A Palantir Employee Taught Cambridge Analytica How To Harvest Facebook Data

According to a recent New York Times report, a London-based Palantir Technologies employee named Alfredas Chmieliauskas worked closely with the data scientists building psychometric or psychological profiling technology for Cambridge Analytica that would later be used to target electoral voters.

Palantir’s Connection With Cambridge Analytica

Palantir is a Silicon Valley company that specializes in providing surveillance tools to intelligence agencies and the Pentagon. The company recently won a $876 million contract with the U.S. Army.

Its co-founder, Peter Thiel, is also a Facebook board member who was outspoken about supporting Donald Trump in the 2016 presidential election and was even invited to speak at the Republican National Convention. Thiel was later considered to chair the President’s Intelligence Advisory Board (PIAB), whose role would is to oversee the intelligence community’s compliance with the Constitution and all applicable laws.

One of the first links between Thiel and Cambridge Analytica is that he donated $1 million to the Super PAC “Make America Number 1," and out of that sum $231,352 went towards Cambridge Analytica, as an FEC filing shows.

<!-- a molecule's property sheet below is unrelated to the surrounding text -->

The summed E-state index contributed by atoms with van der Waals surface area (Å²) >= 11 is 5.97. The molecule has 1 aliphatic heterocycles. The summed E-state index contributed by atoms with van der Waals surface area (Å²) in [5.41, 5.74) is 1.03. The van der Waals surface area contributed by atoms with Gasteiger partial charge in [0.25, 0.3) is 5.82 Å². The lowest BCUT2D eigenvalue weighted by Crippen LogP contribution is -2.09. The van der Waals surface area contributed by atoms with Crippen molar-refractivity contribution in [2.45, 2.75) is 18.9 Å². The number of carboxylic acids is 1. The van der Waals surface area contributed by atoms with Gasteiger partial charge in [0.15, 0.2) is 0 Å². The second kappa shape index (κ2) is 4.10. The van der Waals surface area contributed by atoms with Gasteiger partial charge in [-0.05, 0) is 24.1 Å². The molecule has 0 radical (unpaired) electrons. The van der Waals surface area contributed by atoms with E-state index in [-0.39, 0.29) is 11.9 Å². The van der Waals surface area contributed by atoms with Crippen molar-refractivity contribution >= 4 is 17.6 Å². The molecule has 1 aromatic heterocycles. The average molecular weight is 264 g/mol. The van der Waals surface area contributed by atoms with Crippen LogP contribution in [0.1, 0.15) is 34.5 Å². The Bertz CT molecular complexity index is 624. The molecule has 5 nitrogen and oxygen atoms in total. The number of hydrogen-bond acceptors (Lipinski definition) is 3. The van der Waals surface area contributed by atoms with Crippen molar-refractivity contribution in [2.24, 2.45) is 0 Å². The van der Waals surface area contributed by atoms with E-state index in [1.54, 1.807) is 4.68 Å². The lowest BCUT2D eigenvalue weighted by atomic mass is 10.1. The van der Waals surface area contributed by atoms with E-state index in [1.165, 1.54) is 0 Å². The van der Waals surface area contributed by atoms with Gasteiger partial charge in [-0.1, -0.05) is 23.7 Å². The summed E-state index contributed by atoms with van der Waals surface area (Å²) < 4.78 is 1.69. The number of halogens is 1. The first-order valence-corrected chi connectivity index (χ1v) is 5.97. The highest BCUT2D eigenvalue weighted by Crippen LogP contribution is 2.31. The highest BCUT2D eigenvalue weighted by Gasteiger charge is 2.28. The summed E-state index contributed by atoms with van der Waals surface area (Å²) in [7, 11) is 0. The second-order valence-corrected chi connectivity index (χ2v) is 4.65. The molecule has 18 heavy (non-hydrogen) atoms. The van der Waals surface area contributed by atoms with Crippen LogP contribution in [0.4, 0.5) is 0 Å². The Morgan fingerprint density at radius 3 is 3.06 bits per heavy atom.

The recent NYT report also said that Chmieliauskas, who has been working on business development for Palantir for the past five years, was the one to give Cambridge Analytica the idea that the company could harvest people’s friends data from Facebook through an app, such as the quiz app that Cambridge Analytica later ended up building.

Christopher Wylie, the Cambridge Analytica whistleblower and co-founder, revealed yesterday in a testimony to a UK committee that “senior employees” from Palantir were working with Cambridge Analytica. Additionally, he claimed that Palantir was also using the data Cambridge Analytica harvested, which could mean that Palantir was also violating Facebook's platform policies. Facebook recently committed to auditing all companies that are suspected of abusing its platform terms, so it remains to be seen if the company will keep its promise.

We've contacted the company and asked whether or not it intends to audit Palantir, a company founded by one of its board members, to check whether or not Palantir was also abusing its policies. We'll update the post with the company's response as soon as we receive it.